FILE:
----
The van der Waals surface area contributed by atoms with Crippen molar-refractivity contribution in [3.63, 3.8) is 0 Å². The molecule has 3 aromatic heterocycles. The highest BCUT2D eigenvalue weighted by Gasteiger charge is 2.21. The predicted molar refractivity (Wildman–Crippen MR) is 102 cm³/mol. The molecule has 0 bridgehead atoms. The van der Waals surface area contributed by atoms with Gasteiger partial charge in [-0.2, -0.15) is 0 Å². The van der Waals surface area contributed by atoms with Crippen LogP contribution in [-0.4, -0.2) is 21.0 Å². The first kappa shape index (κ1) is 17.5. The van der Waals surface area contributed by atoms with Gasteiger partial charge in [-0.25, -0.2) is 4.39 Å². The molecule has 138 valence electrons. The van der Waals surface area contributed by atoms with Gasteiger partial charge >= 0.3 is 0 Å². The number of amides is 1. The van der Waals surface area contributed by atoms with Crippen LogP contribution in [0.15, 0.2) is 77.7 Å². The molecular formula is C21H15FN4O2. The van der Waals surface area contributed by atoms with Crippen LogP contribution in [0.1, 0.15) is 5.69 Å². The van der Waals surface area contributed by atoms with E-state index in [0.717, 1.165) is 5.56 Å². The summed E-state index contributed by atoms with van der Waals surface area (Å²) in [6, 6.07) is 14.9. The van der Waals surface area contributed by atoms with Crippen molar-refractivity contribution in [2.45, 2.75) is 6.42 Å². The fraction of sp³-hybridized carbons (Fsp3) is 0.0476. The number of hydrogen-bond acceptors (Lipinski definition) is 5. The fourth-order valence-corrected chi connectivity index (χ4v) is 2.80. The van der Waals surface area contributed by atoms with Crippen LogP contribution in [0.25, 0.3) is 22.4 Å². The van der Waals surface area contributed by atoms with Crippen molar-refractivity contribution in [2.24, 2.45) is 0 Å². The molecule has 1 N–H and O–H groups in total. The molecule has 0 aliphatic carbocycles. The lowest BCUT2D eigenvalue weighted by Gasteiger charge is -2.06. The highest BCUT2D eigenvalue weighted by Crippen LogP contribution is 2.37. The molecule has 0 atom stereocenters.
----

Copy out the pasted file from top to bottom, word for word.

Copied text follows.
The van der Waals surface area contributed by atoms with Crippen molar-refractivity contribution in [3.63, 3.8) is 0 Å². The molecule has 3 aromatic heterocycles. The highest BCUT2D eigenvalue weighted by Gasteiger charge is 2.21. The predicted molar refractivity (Wildman–Crippen MR) is 102 cm³/mol. The molecule has 0 bridgehead atoms. The van der Waals surface area contributed by atoms with Gasteiger partial charge in [-0.2, -0.15) is 0 Å². The van der Waals surface area contributed by atoms with Crippen LogP contribution in [-0.4, -0.2) is 21.0 Å². The first kappa shape index (κ1) is 17.5. The van der Waals surface area contributed by atoms with Gasteiger partial charge in [-0.25, -0.2) is 4.39 Å². The molecule has 138 valence electrons. The van der Waals surface area contributed by atoms with Gasteiger partial charge >= 0.3 is 0 Å². The number of amides is 1. The van der Waals surface area contributed by atoms with Crippen LogP contribution in [0.15, 0.2) is 77.7 Å². The molecular formula is C21H15FN4O2. The van der Waals surface area contributed by atoms with Crippen LogP contribution in [0.1, 0.15) is 5.69 Å². The van der Waals surface area contributed by atoms with E-state index in [0.717, 1.165) is 5.56 Å². The summed E-state index contributed by atoms with van der Waals surface area (Å²) in [6, 6.07) is 14.9. The van der Waals surface area contributed by atoms with Crippen molar-refractivity contribution in [2.45, 2.75) is 6.42 Å². The fraction of sp³-hybridized carbons (Fsp3) is 0.0476. The number of hydrogen-bond acceptors (Lipinski definition) is 5. The fourth-order valence-corrected chi connectivity index (χ4v) is 2.80. The van der Waals surface area contributed by atoms with Crippen LogP contribution in [0.25, 0.3) is 22.4 Å². The van der Waals surface area contributed by atoms with Crippen molar-refractivity contribution in [2.24, 2.45) is 0 Å². The molecule has 1 N–H and O–H groups in total. The molecule has 0 aliphatic carbocycles. The lowest BCUT2D eigenvalue weighted by Gasteiger charge is -2.06. The highest BCUT2D eigenvalue weighted by Crippen LogP contribution is 2.37. The molecule has 0 atom stereocenters.